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I had a dream that a volcano was going to erupt. Rather than pile into the traffic jams out of the city we decided to take the railway (and also these "fog roads" that were in the dream). The automobile was rigged to run on the rails.
I worried about encountering a train. Trains communicate with
each other to avoid collisions. But after a disaster and failure of that communication, how to know what is ahead of you? Or if there has not been a disaster and you are an unauthorized user, how do you know if a train is coming in time to get your rail car off to the side?
One can listen on the rail for train sounds. Inside the car that would be hard. I propose a device attached to the car which apposes the rail. It would detect train sounds. If there were two apposition points one might be able to compare the signal between the two points and tell if a train were behind you and approaching vs coming at you head on.
2nd March 2013, London Underground runaway train
...luckily its progress could be tracked.. [not_morrison_rm, Mar 29 2014]
train tracking website for [tatters] [pocmloc, Mar 29 2014]
Tobu Tojo line service notifications
[not_morrison_rm, Mar 29 2014]
||Make it a magnetic sensor that rides the rail. Sound travels
times faster through steel than it does through air, but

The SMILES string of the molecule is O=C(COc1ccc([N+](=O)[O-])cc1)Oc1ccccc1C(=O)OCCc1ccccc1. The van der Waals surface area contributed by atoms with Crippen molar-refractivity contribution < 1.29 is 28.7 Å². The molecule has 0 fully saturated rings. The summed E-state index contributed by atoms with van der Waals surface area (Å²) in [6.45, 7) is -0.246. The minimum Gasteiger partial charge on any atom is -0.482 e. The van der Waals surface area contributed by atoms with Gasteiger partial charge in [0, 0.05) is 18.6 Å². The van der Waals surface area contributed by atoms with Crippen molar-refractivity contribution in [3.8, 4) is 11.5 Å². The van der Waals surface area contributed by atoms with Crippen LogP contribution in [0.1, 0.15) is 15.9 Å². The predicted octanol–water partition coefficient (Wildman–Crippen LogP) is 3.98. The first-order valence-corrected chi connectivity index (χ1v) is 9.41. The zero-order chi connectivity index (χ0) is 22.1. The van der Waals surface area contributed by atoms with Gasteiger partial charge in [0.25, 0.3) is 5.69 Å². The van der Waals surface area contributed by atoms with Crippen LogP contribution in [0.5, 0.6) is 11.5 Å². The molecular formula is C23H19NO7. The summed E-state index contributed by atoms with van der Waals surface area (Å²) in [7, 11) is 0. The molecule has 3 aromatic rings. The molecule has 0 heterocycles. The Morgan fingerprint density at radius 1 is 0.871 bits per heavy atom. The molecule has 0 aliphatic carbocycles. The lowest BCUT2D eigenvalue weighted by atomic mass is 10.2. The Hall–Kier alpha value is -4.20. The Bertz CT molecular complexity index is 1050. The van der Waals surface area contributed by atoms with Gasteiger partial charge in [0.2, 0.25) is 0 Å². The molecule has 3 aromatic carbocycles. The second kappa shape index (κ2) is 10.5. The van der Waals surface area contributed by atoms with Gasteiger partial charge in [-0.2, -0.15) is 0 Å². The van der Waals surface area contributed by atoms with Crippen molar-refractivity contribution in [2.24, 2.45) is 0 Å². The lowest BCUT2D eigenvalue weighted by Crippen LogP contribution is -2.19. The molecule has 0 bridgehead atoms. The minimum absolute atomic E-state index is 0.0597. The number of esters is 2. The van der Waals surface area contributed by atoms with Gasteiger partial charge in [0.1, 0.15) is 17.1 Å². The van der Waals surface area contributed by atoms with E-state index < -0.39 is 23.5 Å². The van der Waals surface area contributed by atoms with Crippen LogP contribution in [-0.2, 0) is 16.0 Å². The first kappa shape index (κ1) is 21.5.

fluctuations in the
magnetic field of the rails as a few thousand tons
of train ride over them travel at the speed of magnetism.
||Is hydraulic suspension included in order for the car to leap off the rails before it's too late?
||Often wondered why there wasn't a train tracker website, like there is for flight tracking. Probably something something terrorists.
||Err, get many expendable people to stand on the track, and call out every 10 minutes or so, that would work.
||Freight rail timetables can be obtained from carriers
(operating railroads) if you go through the proper channels.
Rail schedules have to be publicly available for various
safety and insurance reasons, but nowhere does it say that
they must be easy to obtain or that they make any sense. It
takes several years of apprenticeship to unterstand a
||So why don't they mark delays and cancellations in the timetables then?
||If it is Mad Max days and there are no more trains
more than one citizen with railway-equiped autos,
would be good to know if one of those were
at you as well.
||I wonder if such a device would allow you to
detect a stationary object on the tracks by
pinging it? Maybe your car emits a ping and
detects echoes returning from something else on
the tracks? This would be good for mobile objects
as well - one could use the doppler shift of
successive pings to determine direction and
velocity of other objects fore and aft.
||//So why don't they mark delays and cancellations in the timetables then?
||They do, on London Underground it's called 'passenger action', on my local line over here it's called 'an accident', easy way to keep track of suicides.
||As it was explained to me, there are modern semi-
automated track maintainance machines that can detect
damn near any force applied to a rail via the magnetic
field, though at what range I do not know.